The Ethics and Anti-Corruption commision (EACC) has proposed the strengthening of leadership, integrity and corruption laws to allow for expeditious completion of corruption cases as one way of dealing with corruption in the country. Speaking during the launch of the National Ethics and Corruption Survey 2017 at the KICC in Nairobi, EACC Chairman Eliud Wabukala noted that the corruption cases are huge, in the face of the war against graft. He said they’ll also lobby for tougher punishments for those found guilty, “Kenyans are saying one of the methods to stop corruption is to punish…penalties can also be enhanced,” said Wabukala.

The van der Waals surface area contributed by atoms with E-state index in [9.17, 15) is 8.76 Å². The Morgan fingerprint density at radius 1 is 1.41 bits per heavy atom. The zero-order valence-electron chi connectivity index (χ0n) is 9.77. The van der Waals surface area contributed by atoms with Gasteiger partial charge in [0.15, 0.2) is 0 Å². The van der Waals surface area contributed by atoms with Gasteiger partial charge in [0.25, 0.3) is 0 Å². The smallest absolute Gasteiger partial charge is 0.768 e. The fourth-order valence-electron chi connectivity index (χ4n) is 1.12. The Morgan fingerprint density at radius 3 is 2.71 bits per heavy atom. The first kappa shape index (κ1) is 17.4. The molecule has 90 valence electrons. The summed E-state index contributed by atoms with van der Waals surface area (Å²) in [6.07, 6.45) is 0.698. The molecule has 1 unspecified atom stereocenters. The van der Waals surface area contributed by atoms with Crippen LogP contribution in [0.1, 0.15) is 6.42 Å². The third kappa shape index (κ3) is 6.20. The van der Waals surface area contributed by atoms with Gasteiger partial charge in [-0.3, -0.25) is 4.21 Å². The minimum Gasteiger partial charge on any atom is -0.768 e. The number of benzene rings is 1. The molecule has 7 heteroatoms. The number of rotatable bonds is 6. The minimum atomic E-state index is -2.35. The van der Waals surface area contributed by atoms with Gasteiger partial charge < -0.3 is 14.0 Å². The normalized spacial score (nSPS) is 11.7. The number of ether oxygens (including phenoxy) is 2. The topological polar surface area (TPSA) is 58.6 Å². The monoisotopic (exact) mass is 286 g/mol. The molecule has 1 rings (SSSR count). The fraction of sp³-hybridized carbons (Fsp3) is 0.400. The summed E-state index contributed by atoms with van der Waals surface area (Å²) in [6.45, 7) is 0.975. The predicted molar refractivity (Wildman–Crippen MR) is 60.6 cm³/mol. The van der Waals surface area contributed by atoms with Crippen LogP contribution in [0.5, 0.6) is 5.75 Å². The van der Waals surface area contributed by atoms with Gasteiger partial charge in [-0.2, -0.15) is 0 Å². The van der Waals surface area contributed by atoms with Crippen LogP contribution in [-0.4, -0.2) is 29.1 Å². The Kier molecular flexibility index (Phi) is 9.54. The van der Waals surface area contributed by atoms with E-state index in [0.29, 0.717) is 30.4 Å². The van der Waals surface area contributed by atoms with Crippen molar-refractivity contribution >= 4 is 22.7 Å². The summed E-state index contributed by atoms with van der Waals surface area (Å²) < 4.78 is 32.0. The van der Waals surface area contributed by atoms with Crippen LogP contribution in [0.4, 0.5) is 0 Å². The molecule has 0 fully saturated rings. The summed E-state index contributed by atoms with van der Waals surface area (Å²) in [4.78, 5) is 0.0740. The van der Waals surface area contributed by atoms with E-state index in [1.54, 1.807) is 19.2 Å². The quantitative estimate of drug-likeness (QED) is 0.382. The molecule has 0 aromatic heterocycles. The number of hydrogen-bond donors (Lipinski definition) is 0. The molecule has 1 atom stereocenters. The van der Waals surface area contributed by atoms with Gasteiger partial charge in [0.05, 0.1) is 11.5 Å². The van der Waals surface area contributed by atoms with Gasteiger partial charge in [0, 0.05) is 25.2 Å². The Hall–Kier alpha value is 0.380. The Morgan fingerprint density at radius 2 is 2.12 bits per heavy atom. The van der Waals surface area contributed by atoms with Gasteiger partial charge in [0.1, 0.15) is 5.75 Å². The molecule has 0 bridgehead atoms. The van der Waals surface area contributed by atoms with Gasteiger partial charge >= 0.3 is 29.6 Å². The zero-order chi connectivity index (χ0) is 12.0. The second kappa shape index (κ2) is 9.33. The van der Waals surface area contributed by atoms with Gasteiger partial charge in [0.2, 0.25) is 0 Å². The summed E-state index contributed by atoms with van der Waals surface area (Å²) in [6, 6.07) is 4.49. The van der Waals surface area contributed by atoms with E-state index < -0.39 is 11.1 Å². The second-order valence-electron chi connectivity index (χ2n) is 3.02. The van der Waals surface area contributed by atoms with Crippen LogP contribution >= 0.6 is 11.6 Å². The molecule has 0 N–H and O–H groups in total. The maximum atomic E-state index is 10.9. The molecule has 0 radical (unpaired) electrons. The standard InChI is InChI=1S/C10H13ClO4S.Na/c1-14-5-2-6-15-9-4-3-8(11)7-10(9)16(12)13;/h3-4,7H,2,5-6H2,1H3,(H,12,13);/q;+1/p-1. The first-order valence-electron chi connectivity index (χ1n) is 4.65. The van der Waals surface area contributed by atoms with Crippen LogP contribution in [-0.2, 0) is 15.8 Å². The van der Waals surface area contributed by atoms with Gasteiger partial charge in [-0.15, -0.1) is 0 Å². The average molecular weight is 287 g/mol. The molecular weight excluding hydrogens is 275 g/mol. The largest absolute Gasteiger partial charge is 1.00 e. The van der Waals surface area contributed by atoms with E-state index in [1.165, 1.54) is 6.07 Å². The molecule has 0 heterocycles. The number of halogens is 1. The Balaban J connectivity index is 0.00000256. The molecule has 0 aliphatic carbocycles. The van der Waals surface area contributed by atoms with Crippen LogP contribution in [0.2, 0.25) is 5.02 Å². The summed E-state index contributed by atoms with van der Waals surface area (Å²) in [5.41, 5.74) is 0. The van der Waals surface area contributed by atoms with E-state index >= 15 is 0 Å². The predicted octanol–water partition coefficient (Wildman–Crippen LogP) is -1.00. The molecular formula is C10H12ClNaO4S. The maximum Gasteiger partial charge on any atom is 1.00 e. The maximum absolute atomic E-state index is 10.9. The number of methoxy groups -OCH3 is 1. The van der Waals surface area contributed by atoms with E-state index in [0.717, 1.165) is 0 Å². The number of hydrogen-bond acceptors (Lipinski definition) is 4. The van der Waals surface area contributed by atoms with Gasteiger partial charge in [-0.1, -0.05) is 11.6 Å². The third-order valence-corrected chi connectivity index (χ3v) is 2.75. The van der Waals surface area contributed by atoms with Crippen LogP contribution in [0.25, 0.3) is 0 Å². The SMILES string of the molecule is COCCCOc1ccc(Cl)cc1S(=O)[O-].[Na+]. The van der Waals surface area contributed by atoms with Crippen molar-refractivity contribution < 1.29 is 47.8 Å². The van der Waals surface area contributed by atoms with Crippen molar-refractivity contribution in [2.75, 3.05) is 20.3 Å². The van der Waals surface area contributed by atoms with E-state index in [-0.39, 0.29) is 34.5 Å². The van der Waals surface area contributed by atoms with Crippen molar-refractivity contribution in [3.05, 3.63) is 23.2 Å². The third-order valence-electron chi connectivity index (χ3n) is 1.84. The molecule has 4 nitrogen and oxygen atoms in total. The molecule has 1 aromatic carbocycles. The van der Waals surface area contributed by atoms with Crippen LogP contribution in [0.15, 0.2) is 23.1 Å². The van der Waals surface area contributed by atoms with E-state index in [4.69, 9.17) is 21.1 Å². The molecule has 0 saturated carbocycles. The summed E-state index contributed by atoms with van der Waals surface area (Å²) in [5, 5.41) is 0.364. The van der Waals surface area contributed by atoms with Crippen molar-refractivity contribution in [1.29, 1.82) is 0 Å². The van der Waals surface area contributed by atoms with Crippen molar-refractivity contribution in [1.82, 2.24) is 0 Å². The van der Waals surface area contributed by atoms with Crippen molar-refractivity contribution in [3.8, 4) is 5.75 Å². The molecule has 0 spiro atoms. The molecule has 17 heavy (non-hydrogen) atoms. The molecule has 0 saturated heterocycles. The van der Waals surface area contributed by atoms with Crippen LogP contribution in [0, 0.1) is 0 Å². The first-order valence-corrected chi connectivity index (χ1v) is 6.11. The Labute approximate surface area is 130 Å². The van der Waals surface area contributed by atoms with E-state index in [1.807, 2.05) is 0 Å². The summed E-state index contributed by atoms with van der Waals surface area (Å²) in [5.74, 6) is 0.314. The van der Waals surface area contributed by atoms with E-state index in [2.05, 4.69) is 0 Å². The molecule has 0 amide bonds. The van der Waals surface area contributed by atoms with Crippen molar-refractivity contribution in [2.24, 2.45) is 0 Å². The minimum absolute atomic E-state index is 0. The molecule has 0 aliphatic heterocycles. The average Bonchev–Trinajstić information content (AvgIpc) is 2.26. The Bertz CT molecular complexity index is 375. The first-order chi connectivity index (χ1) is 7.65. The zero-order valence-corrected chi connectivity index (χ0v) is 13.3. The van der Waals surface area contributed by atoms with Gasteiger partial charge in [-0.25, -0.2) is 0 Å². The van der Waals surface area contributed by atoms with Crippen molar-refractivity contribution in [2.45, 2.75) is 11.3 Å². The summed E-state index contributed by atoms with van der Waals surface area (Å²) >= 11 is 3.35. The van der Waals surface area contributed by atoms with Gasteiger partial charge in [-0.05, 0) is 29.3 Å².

The survey, he said, is comprehensive and was conducted in all 47 Counties and in 5,977 households. He said according to the report, it was noted that corruption is largely initiated by service providers in public places, saying that in some instances, people go with money already prepared because they know what to expect. He also debunked the notion that only the big fish engage in corruption, given that the chief’s office encompassing village elders led public offices where bribes were paid, followed by police stations. The average bribe dropped from Kshs 5,058.75 from Kshs 7,081.05 in 2016.
Predictably, corruption is still rated as the toughest problem facing the country, according to 43.6% of the respondents, followed by poverty according to 37% of the respondents, unemployment (32.2%) unfavourable economic conditions (22.2%) and political instability (21.8%)